As I write this post, I’m sitting in front of my television set watching the Men’s Skiathalon beamed not-so-live from the Winter Olympic Games in Sochi. I admit that I’ve always been fascinated by Olympic sports… or, more precisely, by Olympic athletes. Like many people, I’ve wondered what it would be like to be that strong, that fast, and that skillful. I’ve wondered how it feels to push one’s body to the very limits and reap the reward while standing atop the podium as the flag is raised. And I’ve puzzled over the path that Olympians take as they make their way towards status as truly world class athletes.
That’s why I was particularly interested to hear of NBC’s initiative to get youth involved in sports through their new Gold Map website. Featuring 19 different Olympic sports, the site offers an opportunity to learn more about the rules of each sport, what it takes to succeed, and how to get started. Since I’m not likely to become a great long-distance skier (previous cross-country efforts have proven that there are limits to my physical endurance), I thought I’d take a look at another sport which interests me: the Biathlon.
A combination of short-track cross-country and shooting (both prone and standing), the biathlon skills were originally used by Finnish and Norwegian hunters and date back over 4,000 years. The tactics and techniques involved in this subsistence “sport” were later adapted for military use. In 1930, they played an instrumental role in the Finnish victory over would-be Russian invaders… just six years after their debut in the Winter Olympics. (This information, along with the official rules for the sport, is available through the Learn More link on NBC’s Biathlon page.)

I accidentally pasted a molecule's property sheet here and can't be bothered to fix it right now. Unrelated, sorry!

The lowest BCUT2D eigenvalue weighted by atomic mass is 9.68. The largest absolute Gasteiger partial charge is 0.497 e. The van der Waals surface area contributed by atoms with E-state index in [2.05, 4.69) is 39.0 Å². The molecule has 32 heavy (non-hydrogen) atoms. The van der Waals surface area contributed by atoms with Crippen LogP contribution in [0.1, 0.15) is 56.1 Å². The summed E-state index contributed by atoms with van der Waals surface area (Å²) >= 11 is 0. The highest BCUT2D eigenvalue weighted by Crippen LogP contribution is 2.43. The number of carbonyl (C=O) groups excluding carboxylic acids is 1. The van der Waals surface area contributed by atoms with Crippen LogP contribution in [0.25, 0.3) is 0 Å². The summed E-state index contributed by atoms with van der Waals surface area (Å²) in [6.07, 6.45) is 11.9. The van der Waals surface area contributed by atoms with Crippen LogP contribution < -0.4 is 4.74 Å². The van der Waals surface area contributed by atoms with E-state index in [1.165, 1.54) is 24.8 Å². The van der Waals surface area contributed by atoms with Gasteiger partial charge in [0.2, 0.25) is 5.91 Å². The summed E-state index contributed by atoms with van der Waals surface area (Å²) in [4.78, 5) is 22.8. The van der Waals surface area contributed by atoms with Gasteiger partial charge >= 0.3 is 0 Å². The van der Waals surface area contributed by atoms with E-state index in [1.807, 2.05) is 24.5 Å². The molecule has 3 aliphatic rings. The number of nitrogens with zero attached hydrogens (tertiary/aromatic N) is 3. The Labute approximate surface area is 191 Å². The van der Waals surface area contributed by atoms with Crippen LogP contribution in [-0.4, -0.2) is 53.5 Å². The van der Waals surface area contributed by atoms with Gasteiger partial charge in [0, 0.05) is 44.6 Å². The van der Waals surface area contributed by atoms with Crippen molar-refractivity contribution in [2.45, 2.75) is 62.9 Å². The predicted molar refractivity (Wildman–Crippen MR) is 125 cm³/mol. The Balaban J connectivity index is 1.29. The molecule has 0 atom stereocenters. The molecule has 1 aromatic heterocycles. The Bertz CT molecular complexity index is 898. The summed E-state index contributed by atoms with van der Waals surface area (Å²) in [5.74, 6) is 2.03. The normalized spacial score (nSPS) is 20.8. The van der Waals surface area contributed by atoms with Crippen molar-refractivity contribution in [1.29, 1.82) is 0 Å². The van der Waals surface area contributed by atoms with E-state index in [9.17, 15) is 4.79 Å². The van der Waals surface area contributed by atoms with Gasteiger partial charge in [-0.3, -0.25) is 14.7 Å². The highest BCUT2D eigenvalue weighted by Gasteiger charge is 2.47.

Confident that I was still interested, I checked out the Try It link. Much to my surprise, there are a number of locations where one can try the sport as well as a proliferation of individuals who can assist with such an endeavor. Similar information was available for Bobsled and Skeleton (the latter of which seems far too dangerous for my taste), Ski Jumping, and Luge.
I admit that I have never been a particularly “sporty” person. I was the kid who consistently got trampled on the soccer field or hit in the head while playing softball. I could hit the “T”, but not the ball that sat atop it. I wasn’t very strong, was never a great runner, and, in general, lacked the coordination necessary to be an Olympic quality athlete. But that’s never stopped me from trying something new. Turns out, there’s an opportunity to try out the biathlon not far from where I live. Maybe I’ll give it a shot. Just so I can say I did.
In the meantime, if you do think you have what it takes to be an Olympic quality athlete, I encourage you to check out NBC’s Gold Map. Who knows? Maybe someday I’ll be watching you stand atop that medal podium!